There is an idea called the law of one price.
Assume they're making a durable, easily transported grain. Rice, maybe. Assume this is the only thing made in the entire world, because life is complicated and this abstract example is supposed to be simple. Call the local currency J's (because it's easy to reach on my keyboard).
Finally, assume rice is \$2/lb in the real world, 10J/lb locally.
Presumably, some rice-buying speculators should be willing to offer about \$2 to get 10J, roughly.
But, to make things more complicated, there are other practical questions:
- How reliable is the supply chain to get rice from this country? What is the risk?
- How about transportation costs? Rice rots, eventually, must be shipped dry, etc.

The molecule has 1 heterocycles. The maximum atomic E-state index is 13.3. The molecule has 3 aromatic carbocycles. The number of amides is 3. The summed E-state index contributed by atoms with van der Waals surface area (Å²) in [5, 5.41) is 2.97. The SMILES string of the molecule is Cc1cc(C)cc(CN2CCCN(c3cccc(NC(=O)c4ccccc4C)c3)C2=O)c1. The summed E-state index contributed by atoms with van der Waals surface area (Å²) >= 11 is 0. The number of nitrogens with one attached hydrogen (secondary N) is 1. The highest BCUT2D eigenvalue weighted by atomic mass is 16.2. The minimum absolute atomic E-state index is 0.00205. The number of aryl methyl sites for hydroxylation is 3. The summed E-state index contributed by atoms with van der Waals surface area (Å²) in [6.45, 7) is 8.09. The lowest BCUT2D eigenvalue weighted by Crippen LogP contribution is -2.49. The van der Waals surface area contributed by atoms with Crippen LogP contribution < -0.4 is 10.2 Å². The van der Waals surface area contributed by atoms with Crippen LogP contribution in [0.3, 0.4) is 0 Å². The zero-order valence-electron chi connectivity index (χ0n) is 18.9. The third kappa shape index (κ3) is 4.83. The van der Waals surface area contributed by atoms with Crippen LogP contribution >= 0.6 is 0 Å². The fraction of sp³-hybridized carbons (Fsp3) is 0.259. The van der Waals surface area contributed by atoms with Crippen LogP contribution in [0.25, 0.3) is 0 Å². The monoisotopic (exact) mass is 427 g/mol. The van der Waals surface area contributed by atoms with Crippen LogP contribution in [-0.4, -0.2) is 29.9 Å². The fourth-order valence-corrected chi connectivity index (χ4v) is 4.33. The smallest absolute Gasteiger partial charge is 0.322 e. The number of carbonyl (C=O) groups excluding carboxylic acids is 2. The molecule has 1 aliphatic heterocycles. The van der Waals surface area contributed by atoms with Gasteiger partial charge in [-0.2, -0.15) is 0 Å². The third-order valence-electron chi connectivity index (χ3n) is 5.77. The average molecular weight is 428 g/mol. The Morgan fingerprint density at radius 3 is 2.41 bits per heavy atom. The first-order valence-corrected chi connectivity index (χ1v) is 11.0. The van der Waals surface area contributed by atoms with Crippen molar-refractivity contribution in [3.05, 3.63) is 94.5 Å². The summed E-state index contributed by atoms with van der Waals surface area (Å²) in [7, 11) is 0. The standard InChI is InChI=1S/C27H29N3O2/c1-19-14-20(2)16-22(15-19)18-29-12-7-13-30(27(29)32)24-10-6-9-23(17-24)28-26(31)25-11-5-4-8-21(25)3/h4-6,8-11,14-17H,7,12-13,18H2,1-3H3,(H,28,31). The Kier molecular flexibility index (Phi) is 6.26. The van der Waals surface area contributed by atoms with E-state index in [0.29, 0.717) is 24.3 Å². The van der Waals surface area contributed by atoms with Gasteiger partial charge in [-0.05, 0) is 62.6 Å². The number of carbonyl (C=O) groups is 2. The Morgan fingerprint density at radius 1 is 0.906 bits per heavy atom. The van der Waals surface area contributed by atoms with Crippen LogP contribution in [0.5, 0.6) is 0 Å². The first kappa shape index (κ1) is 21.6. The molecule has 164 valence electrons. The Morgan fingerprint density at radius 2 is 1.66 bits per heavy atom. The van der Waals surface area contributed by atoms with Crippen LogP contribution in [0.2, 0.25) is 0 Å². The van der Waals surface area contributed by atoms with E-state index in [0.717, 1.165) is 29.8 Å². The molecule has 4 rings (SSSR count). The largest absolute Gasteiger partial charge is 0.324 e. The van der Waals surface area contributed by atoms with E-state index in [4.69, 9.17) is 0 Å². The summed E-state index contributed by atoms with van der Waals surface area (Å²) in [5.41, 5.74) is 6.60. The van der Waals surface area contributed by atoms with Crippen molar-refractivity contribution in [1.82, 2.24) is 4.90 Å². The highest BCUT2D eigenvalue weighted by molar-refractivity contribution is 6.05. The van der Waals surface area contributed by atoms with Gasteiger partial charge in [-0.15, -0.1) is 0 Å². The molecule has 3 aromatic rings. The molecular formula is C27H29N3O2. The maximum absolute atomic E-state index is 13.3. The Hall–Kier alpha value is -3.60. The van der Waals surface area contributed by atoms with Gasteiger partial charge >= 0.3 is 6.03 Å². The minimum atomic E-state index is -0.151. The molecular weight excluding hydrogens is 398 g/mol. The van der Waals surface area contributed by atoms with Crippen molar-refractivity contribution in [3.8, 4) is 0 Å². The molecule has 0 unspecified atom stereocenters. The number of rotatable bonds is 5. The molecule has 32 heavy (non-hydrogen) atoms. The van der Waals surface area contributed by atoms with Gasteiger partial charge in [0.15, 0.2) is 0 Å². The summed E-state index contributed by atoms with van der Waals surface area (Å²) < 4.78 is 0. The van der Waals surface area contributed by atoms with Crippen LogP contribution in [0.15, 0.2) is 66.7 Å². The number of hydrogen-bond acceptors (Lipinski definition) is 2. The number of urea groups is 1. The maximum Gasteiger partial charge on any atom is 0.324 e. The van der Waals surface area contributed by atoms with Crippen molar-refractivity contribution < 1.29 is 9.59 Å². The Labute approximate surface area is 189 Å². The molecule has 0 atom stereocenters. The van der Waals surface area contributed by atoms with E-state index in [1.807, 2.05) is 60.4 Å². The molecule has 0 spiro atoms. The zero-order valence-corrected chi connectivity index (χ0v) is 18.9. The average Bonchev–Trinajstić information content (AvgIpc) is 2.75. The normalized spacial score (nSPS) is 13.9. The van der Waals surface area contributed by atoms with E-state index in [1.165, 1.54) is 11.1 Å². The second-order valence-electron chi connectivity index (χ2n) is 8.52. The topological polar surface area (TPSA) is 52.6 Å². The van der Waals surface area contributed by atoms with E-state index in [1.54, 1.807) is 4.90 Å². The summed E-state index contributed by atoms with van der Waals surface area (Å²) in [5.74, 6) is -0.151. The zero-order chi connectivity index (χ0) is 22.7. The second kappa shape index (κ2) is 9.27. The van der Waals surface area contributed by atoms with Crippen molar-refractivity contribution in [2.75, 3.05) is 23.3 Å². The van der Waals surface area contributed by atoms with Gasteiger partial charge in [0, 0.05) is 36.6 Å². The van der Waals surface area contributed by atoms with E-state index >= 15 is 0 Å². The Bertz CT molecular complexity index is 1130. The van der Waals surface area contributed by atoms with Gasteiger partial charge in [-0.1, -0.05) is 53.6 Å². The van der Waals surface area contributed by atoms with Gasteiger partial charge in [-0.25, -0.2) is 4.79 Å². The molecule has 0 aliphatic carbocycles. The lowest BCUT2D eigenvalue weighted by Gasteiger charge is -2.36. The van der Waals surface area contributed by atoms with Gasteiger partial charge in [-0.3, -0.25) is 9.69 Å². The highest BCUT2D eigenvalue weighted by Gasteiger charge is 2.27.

- Are there other uses for J? When other goods are introduced, how do we deal with the fact that this direct average no longer is clear?
The comments are correct that in practice small countries tend to absorb the currency of larger countries, usually USD but even BTC has been used. The logistics of managing a stable currency are too difficult and require institutional strength and a great deal of reputation. Few investors are interested in buying into something that that might go up in smoke.